In Depth

Waitrose boss departs amid Channel 4 rumours

New boss Rob Collins is a 22-year veteran of the John Lewis Partnership

Waitrose's managing director Mark Price has stepped down "to spend more time with his television", says the BBC's business editor Kamal Ahmed.

Price, who is 55, is already deputy chairman of the commercial public service broadcaster Channel 4. According to Ahmed, after nine years heading up Waitrose – and 33 with its parent company – the John Lewis Partnership, the former Waitrose MD now has his sights set on the job of chairman at Channel 4 when Lord Burns retires in January.

Price's time in charge of the supermarket is widely seen as a resounding success – the store "has enjoyed many years of rapid growth", says the BBC, and outperformed the market for "76 months in a row". Despite its first annual fall in sales for seven years this year (see below), Waitrose still reported a seven per cent rise in customers and increased market share.

The Guardian reports that the man who will replace him, Rob Collins, is similarly a John Lewis veteran who spent 22 years with the partnership after joining as a graduate trainee in 1993. The son of former Dixons chairman Sir John Collins, he has worked in a number of the group's department stores and joined Waitrose as head of e-commerce in 2007.

Nick Bubb, an independent retail analyst, described the low-profile Collins as "affable, although I can’t say I know him that well". He added: "It's not going to be easy for Rob to make his mark. Cost control was good in the first half of last year, but God knows there is a lot more he can do on that."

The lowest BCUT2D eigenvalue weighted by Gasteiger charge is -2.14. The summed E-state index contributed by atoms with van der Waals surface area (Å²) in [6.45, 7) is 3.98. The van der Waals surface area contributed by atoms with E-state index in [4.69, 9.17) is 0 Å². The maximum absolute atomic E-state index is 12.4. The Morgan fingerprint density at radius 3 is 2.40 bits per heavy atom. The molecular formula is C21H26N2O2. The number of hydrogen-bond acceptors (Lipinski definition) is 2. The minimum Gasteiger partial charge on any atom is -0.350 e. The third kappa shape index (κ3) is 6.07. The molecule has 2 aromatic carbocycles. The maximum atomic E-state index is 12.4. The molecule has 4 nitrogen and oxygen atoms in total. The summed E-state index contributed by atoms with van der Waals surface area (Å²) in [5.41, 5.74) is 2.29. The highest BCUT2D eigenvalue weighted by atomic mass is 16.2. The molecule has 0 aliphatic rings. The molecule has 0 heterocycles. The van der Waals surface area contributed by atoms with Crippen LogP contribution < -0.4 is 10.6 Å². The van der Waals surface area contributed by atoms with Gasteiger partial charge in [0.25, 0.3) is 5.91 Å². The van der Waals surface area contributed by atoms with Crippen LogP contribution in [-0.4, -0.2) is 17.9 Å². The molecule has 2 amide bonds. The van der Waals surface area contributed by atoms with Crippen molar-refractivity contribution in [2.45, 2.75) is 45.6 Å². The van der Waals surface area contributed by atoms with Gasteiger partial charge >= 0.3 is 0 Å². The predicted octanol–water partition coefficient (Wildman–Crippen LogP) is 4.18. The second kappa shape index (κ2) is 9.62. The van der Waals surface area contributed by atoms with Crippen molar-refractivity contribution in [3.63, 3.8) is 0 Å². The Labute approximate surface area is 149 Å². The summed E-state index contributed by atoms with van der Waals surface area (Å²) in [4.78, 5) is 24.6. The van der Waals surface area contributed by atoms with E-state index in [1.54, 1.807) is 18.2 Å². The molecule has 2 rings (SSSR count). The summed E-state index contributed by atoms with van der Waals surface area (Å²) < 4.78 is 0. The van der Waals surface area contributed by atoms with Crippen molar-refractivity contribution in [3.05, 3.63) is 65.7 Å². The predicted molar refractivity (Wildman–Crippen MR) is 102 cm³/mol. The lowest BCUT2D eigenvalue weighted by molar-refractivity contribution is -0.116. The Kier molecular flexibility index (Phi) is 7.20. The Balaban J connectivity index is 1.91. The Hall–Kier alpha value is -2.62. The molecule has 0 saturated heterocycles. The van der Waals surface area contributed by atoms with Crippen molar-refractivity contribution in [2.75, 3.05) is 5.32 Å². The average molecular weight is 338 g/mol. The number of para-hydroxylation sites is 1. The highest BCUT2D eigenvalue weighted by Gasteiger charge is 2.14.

Waitrose sales fall for first time in seven years

10 September

Sales at Waitrose have dropped for the first time in seven years, despite customer numbers and market share continuing to increase, as the effects of falling prices and more fragmented shopping habits feed into falling revenues.

The Financial Times reports like-for-like sales in shops open at least a year fell by 1.3 per cent over the six months to 1 August, which the paper said was a "sign of the intense competition raging among supermarkets, falling prices and changing customer shopping patterns". The supermarket, which has been enjoying success with a "choose your own offer" initiative, continues to take market share from its rivals and customer number rose by seven per cent compared to the same period in 2014.

The decline in sales is the first time in seven years Waitrose has failed to record an annual increase, Sky News notes. It was also broadly offset in wider results for its parent, employee-owned John Lewis Partnership, which saw revenues remain flat as department store sales increased three per cent, primarily as a result of a surge on online purchases.

But the mutual still recorded a sizeable 26 per cent decline in half-year profits to £96.7m, which it said was the result of a further £60m hit related to its pension fund, which is currently in deficit to the tune of £1.2bn. It lowered full year profit guidance by a similar sum, predicting it will report earnings of £270m and £320m compared with £342.7m last year.

Chairman Sir Charlie Mayfield, warned conditions in the market "will remain difficult", pointing to likely further food price deflation. "However, I expect sales in both Waitrose and John Lewis to perform comparatively well against the market, helped by promising new ranges and online capability."

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